We'll spare you the traditional spiel about how the Neo Geo was the pinnacle of gaming back in the '90s – if you own a Switch then chances are you're already intimately familiar with the amazing library of this beast, thanks to the fact that Japanese firm Hamster has been pumping out a stream of Neo Geo titles on the Switch eShop practically since launch. Over the past months Nintendo fans have been exposed to the delights of Metal Slug, King of Fighters, Samurai Shodown, Super Sidekicks and many other fantastic 2D masterpieces, and if you're keen to learn a bit more about this legendary system then the timing of Bitmap Books' Neo Geo: A Visual History couldn't really be any better.

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UK publisher Bitmap has gained a enviable reputation for creating premium, image-led tomes which focus on all facets of retro gaming. Its popular "Visual Compendium" series has already touched upon the NES (and soon, SNES) and we've had the gorgeous Super Famicom: The Box Art Collection to gawp at, too. However, Neo Geo: A Visual History is something a bit different; not only is it a much larger book (not just in terms of thickness but in footprint, as well) than many of Bitmap's previous offerings, it comes with the official blessing of SNK itself.

As a result, Bitmap has been granted privileged access to all kinds of exclusive material, including official artwork, patent designs, concept drawings and even interviews with key personnel, such as artist Tatsuhiko Kanaoka, better known as "Falcoon", and Yasuyuki Oda, who worked on key SNK titles such as Real Bout Fatal Fury 2, Mark of the Wolves and (more recently) King of Fighters XIV. These interviews are incredibly insightful and will be fascinating for hardcore SNK fans, but it's the visual side of the book which really impresses.

This 400-page book is packed with artwork, bespoke photography of hardware and software, high-quality promotional images lifted from SNK's vault and much more besides. Carefully-captured screenshots show off the sheer beauty of the 2D artwork which populated so many Neo Geo games, while off-shoot projects – such as the ill-fated Neo Geo Hyper 64 arcade system and the plucky Game Boy rival the Neo Geo Pocket – are also included. There's even a chapter which focuses on where SNK is at this moment in time, which serves as an interesting look at a company which, against all possible odds, is actually enjoying something of a resurgence thanks to a recent buy-out.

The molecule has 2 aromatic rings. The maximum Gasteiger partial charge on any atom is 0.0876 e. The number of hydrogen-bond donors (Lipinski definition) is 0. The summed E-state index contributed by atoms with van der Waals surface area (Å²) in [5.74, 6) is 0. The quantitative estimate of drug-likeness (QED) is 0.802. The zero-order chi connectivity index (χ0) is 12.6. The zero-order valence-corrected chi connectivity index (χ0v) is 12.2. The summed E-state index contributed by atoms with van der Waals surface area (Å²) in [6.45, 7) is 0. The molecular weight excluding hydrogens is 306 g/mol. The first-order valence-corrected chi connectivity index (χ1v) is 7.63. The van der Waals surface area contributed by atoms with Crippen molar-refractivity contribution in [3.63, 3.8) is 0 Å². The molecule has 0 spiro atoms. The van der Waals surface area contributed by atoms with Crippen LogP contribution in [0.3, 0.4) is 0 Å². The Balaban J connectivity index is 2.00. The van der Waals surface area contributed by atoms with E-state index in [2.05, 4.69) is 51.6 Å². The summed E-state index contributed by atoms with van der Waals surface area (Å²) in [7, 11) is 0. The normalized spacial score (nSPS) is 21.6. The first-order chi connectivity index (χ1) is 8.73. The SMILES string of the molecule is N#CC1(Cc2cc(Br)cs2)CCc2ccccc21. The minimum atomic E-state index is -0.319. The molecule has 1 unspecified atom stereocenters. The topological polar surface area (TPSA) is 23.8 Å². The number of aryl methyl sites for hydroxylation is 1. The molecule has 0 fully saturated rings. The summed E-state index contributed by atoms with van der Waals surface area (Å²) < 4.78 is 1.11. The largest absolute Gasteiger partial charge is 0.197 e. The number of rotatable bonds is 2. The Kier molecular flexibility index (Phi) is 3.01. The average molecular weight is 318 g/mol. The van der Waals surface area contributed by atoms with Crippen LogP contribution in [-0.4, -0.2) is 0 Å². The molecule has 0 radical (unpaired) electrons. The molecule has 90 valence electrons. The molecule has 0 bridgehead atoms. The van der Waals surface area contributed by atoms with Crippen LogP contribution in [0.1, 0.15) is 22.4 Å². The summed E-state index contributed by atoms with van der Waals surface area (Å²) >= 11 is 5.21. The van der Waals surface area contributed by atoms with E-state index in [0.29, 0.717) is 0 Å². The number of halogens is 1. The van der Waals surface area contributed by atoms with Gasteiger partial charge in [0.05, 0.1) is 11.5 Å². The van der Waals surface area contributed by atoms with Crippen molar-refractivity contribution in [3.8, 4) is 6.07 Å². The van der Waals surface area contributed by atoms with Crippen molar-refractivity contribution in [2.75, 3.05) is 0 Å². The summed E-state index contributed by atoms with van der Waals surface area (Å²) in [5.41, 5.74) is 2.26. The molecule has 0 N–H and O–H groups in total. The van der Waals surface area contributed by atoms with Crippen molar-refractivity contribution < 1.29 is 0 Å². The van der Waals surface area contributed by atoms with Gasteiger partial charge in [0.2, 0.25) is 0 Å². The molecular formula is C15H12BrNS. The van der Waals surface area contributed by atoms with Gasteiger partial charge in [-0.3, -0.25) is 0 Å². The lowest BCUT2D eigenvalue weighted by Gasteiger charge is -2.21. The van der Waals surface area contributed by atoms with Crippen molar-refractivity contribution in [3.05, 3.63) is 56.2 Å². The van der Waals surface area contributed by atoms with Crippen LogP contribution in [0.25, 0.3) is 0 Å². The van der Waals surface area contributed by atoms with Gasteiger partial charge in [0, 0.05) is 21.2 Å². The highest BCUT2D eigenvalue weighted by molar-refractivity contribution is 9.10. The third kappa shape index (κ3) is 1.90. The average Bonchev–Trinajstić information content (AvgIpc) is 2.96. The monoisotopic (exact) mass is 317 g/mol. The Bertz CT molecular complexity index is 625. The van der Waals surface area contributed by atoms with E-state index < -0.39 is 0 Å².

Neo Geo: A Visual History comes in two flavours – the Collector's Edition (shown here and sadly now sold out) comes in a heavy-duty slipcase and includes some limited edition art prints, as well as a rather fetching metal pin badge, while a "Mega" edition packs in even more stuff, but is also sadly sold out. The readily-available standard edition lacks these bonuses but remains an imposing book. If you plan to make a purchase you'll need to clear some space on your bookshelf – not that it will remain on it for very long, as there's so much information and visual goodness to consume that we'd recommend you open it up every morning to put yourself in a good mood for the rest of the day; Neo Geo is life, some of the company's more overzealous fans would say, but there's some truth in that. In an age when gaming is becoming more and more preoccupied with window-dressing, loot-boxes and exploring social and political issues, this book reminds us of a simpler age where gameplay – combined with admittedly sublime 2D visuals – was all that truly mattered.